• Brendan Heading

    David Ford is not a candidate in this election

  • Brendan Heading

    Why not question and verify?

    You are calling for the opening up of the decision-making process of the public prosecution service to public commentary. This is not the practice in the UK or Ireland generally, and in this place, it won’t work.

    There are a variety of reasons for this, not least that decisions need to be made carefully and duly by legal experts and not overridden by the emotions of the lesser informed general public. A fair and balanced justice system is inherently anti-democratic – it does not and cannot bow to mob rule or the views of the majority.

    It’s funny how the “question and verify” stuff tends to be one sided. Had we been talking about a Unionist-learning QC as DPP, I suspect there would be a Sinn Féin supporter here making the exact same argument that you just did, and that you would strangely find yourself on the opposite side of the argument. Let’s dispense with the idea that any of this is anything to do with accountability. It’s to do with people interfering with the criminal justice system for political purposes. It pulls in our usual Northern Ireland confirmation bias – we quickly identify the perceived bias against our tribe, and are slow to see when it works in our tribe’s favour.

  • Nevin

    Thanks for the correction, Brendan. The Alliance candidate is Neil Kelly.

  • Nevin

    “you would strangely find yourself on the opposite side of the argument”

    Neat little piece of jaundiced caricature, Brendan. Do try to lift yourself above this myopic tribal mindset. I work with reps from all of the parties.

  • Skibo

    I propose Joe Brolly lol!

  • WiseJeffrey

    Do you REALLY Believe that ? seriously ?

    Just look at the hard cold stats of DDP prosecutions under Barra’s watch

  • WiseJeffrey

    The stats speaks for themselves, 2/3 of cases are against the Security Forces.

    And using public money to silence Jamie Bryson ? what is that all about ?

  • Old Mortality

    ‘Hundreds of members of the Provos, etc. were arrested, tried, convicted and imprisoned for the crimes they committed.’
    But many of them for lesser offences such as possession of arms or explosives or just IRA membership. There are still a lot of killers out there who never darkened a court door.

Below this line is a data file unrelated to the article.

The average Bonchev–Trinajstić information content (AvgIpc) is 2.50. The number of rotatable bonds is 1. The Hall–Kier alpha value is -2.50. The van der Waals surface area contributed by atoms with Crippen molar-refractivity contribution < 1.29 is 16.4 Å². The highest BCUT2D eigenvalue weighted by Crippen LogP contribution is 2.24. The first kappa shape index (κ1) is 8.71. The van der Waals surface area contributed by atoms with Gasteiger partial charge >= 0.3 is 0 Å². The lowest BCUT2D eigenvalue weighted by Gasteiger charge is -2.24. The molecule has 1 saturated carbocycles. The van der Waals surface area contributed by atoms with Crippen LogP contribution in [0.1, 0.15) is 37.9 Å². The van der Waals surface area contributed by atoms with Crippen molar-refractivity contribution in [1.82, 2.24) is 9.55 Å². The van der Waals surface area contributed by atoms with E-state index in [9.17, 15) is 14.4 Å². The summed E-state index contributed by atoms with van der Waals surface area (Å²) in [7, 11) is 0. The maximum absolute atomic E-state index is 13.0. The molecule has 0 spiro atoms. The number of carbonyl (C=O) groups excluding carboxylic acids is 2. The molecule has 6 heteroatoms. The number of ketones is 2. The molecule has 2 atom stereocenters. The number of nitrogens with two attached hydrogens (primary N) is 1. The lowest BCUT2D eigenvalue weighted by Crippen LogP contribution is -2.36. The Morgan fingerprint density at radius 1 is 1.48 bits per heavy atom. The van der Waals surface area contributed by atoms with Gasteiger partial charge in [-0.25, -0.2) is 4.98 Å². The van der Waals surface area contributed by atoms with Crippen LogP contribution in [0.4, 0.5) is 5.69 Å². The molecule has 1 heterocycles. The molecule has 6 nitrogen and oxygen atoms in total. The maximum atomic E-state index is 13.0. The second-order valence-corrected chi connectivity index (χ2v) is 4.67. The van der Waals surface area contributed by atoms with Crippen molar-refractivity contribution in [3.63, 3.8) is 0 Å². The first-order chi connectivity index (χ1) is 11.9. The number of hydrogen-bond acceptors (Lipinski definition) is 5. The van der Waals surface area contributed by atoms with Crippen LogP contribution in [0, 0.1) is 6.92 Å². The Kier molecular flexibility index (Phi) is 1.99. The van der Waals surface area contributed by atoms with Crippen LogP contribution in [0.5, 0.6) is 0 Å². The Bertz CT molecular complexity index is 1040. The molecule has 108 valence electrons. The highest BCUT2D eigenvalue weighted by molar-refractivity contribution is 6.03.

• WiseJeffrey

    You didn’t read the article did you ?

    “It’s also worth saying that ***all the top legal posts*** – chief justice, attorney general and director of public prosecutions are held by Catholics “

  • Granni Trixie

    Had no idea as to the facts of the Bryson case. But having read about it here I have read it and if I were smeared like that would like to think the police would imvestigate. I also think he had no option not just for the sake of his reputation but for th sake of th office.
    I suspect newspapers wouldn’t be allowed legally to write like that but Bryson is taking advantage of the difficulty of being convicted of Internet abuse.

  • WiseJeffrey

    You didnt read the article did you ?

    ” It’s also worth saying that all the top legal posts – chief justice, attorney general and director of public prosecutions are held by Catholics “

  • WiseJeffrey

    Here is a much better article that explains it better

    http://www.newsletter.co.uk/news/state-cases-form-vast-bulk-of-pps-legacy-referrals-1-7817234

    As for you dismissing the imbalance against innocent victims as whataboutery, words fail me.

  • WiseJeffrey

    The impartiality of the head of NI’s Public Prosecutions Service (PPS) has been questioned under parliamentary privilege by an MP.

    Sir Gerald Howarth made the comments during a debate on Northern Ireland.

    He claimed Barra McGrory issued a notice to news desks advising them he would take “appropriate legal action” if they published any article that “alleges a lack of impartiality”.

    http://www.bbc.co.uk/news/uk-northern-ireland-38655724

  • WiseJeffrey

    Would he not have been better to try and counter any notion of impartiality with some cold hard stats rather than trying to gag someone, which does make it look suspect imho.

    The DPP office keeps no stats on cases that are presented to it, and therefore there is no way to confirm or deny any possible bias.

  • Granni Trixie

    I thought that is exactly what he did, I’m sure I read a reported response from him to criticism doing just that. Unfortunately I don’t have a link.

  • William Saunderson

    “There are still a lot of killers out there who never darkened a court door.”
    Indeed there are, and they should all be held to account, whether they were Provos, Loyalists or British soldiers when they killed their victims.

  • T.E.Lawrence

    Nah ! Effs and Blinds Too Much ?

  • Brendan Heading

    Do you REALLY Believe that ? seriously ?